first(?) class data member.
Huh? Never heard of it. Your conversion function is used. But it
should be used in both cases.
I have never seen this
mentioned in the literature. Is this common knowledge and I have just
missed it? I would not have immediately
caught this without lint and, in some ways, it appear dangerous.
V
--
Please remove capital 'A's when replying by e-mail
I do not respond to top-posted replies, please don't ask
Nov 2 '06 #2

P: n/a
Ok - I think I have partially figured out. It seems that when performing

strcpy(Buff, MyString), that the compiler is employing an implicit cast
using the
(char*) operator. That is neat, but I will have to bone up on implicit
casting.

My appologies, but the crash I described earlier is incorrect.

"Victor Bazarov" <v.********@comAcast.netwrote in message
news:ei**********@news.datemas.de...
Phil Ward wrote:
>The following has recently arose and it is the first time I have
noticed this behaviour.

I have been using a self-defined string class. It's form is

class CMyString
{
public:
... (no public varaibles)
...

What does a c-tor look like? Did you follow "The Rule of Three"?
> operator char* () const { return mpChar; }

Bad idea. You should do

operator const char*() const { reutrn mpChar; }

otherwise you are opening a door to modify the "contents" of an object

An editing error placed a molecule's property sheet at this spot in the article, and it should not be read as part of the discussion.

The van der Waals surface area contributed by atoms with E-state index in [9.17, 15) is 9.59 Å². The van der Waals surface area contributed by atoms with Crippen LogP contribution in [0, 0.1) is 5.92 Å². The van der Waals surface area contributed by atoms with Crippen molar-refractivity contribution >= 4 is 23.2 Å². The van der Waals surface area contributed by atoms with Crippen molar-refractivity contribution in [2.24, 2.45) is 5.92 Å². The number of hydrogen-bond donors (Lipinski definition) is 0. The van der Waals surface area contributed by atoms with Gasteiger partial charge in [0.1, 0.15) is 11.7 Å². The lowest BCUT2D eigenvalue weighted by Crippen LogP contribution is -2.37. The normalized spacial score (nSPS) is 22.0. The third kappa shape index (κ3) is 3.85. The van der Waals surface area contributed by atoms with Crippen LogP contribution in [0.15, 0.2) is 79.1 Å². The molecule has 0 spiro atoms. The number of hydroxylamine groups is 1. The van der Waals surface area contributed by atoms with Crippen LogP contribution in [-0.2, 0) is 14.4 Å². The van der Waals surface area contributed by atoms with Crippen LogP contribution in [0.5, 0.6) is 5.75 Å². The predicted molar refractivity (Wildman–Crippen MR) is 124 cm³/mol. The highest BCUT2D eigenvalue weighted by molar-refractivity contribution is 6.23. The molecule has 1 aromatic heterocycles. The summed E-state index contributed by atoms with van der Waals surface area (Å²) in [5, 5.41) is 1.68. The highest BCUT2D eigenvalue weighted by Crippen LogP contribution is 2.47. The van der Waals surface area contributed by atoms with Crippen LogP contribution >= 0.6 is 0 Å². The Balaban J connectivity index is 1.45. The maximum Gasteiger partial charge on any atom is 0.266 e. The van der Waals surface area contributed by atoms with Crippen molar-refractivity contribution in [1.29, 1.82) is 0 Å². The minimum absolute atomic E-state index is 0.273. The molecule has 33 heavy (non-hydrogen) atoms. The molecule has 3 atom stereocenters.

you deem 'const'.
>>
private:
char* mpChar;
unsigned long mBytesAllocated;
};
Obviously the purpose of the casting operator is to be able to use the
object much like a null terminated c-string.

The following code is ok:

char Buff[100];
CMyString MyString("Hello");

strcpy(Buff, (char*) MyString);
Something interesting happens if the cast operator is (accidently)
omitted.
strcpy(Buff, MyString);
This code compiles and links without warning. Lint does warn that the
second argument is not a pointer.
However, this code executes and Buff end up with the value "Hello". It
appears that the object name is interpreted
as a pointer to the mpChar private data member. If the specificiation
order of mpChar and mBytesAllocated
is reversed, the code again compiles and links but will crash on
execution.

That's more interesting. Have you tried investigating?
>My conclusion is that the name of an object is a pointer to the
first(?) class data member.

Huh? Never heard of it. Your conversion function is used. But it
should be used in both cases.
>I have never seen this
mentioned in the literature. Is this common knowledge and I have just
missed it? I would not have immediately
caught this without lint and, in some ways, it appear dangerous.

V
--
Please remove capital 'A's when replying by e-mail
I do not respond to top-posted replies, please don't ask

Nov 2 '06 #3

P: n/a
On Thu, 02 Nov 2006 18:12:44 GMT in comp.lang.c++, "Phil Ward"
<ph*********@mchsi.comwrote,
>Ok - I think I have partially figured out. It seems that when performing

strcpy(Buff, MyString), that the compiler is employing an implicit cast